What sells in e-commerce: New evidence from Asian LDCs
UNCTAD E-Commerce Week 2018
16 Apr 2018 09:00h - 20 Apr 2018 18:00h
16 Apr 2018 15:00h - 16:30h
[Read more session reports from the UNCTAD E-Commerce Week 2018]
This session launched a new publication about the potential of cross-border e-commerce for small and medium sized enterprises (SMEs) in least developed countries (LDCs) by the International Trade Centre (ITC) and AliResearch. The publication uses market data from Alibaba’s business-to-business (B2B) e-commerce platform for five LDCs in Asia: Bangladesh, Cambodia, Lao PDR, Myanmar, and Nepal.
The moderator, Mr Alvaro Cedeno Molinari (Ambassador of Costa Rica to the World Trade Organization (WTO)) introduced the session by outlining some of the great potential benefits, as well as challenges, that LDCs face in the context of e-commerce. He also highlighted the growing role of data, and the difficulties for SMEs in LDCs to access data to improve their performance compared to large companies. He added that e-commerce is not a ‘one-size-fits-all solution’, but that it adjusts to needs and comparative advantages, and these can only be captured by analysing reliable data.
Presenting the report, Ms Marion Jansen (Chief Economist, ITC) explained that the research was conducted in order to understand how SMEs could better target potential markets and clients, and how e-commerce differs from traditional trade. While there were certain limitations to Alibaba’s data – some data was too sensitive to access – it allowed for a new way to analyse the dynamics of the e-commerce market, which has so far been under-researched.
The study found that the participation of SMEs in cross-border e-commerce is increasing, with the number of sellers growing by more than 30% in one year in the countries that were analysed. While there are certain similarities with traditional trade – similar products are traded and the largest export markets continue to be the United States, China, and India – there are also a number of notable differences. E-commerce focuses on processed products that are ready for consumption and allows for a greater diversification of exported products. The products are also generally of higher value, and new destinations have emerged aside from the three largest export markets, especially among Asian countries. The ITC assists LDCs to capture the full benefits of e-commerce by helping them design national export strategies.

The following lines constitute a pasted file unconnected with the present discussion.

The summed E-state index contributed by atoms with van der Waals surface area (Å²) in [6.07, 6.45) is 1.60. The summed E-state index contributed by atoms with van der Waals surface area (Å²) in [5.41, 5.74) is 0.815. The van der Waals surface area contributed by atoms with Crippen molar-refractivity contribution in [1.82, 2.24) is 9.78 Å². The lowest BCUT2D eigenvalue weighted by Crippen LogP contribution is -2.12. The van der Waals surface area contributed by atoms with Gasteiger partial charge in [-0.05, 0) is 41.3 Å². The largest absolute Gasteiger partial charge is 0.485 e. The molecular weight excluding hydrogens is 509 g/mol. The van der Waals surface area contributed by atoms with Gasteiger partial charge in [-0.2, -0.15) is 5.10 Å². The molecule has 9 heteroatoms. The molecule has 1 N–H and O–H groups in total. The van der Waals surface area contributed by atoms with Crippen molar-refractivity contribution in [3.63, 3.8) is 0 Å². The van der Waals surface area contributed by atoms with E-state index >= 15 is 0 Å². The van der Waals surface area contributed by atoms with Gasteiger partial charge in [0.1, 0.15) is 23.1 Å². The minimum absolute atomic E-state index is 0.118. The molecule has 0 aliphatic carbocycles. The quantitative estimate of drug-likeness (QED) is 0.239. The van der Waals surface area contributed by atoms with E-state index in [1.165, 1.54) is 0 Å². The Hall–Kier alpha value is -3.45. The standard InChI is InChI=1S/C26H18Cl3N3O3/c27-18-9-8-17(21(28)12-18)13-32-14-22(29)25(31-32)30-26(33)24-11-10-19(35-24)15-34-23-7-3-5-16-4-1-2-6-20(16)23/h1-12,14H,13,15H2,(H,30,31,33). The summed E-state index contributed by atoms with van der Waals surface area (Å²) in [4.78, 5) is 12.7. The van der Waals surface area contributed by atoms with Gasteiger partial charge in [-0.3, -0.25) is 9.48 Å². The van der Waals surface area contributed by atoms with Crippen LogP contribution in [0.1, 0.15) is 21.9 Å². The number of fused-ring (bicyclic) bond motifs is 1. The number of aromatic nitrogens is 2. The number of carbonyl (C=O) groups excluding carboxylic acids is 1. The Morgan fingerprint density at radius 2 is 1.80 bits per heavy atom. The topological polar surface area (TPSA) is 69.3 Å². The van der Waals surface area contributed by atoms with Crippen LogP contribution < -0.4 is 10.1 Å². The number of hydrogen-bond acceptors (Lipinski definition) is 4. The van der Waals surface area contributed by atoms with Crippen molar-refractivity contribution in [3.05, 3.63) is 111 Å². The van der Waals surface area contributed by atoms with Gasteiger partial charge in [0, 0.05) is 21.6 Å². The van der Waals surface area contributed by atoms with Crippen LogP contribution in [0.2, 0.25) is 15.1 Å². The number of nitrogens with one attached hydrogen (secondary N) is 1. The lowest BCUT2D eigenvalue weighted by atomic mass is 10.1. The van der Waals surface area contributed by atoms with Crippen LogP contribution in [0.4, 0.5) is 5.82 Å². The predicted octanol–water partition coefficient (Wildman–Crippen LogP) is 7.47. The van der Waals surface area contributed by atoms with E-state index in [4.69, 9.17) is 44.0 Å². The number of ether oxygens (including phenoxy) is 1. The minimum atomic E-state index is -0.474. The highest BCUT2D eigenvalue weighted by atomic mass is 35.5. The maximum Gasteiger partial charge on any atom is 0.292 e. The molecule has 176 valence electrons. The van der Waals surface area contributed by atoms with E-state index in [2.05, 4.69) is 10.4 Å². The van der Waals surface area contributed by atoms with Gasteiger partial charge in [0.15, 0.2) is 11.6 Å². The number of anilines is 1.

Mr Ouyang Cheng (Executive Senior Advisor, AliResearch) provided several examples of the growth in the participation of Chinese SMEs in cross-border e-commerce, which now constitutes 27% of foreign trade. E-commerce allows for new players in international trade, in particular SMEs, new forms of international trade, and a general upgrade of the industrial environment. The participation of SMEs in e-commerce can be promoted through pilot projects and the establishment of an online, comprehensive, single window platform, which can assist SMEs in matters of customs, taxation, foreign exchange, transportation, and financing. Cheng highlighted that successful e-commerce needs to be market driven and supported by public-private sector collaboration.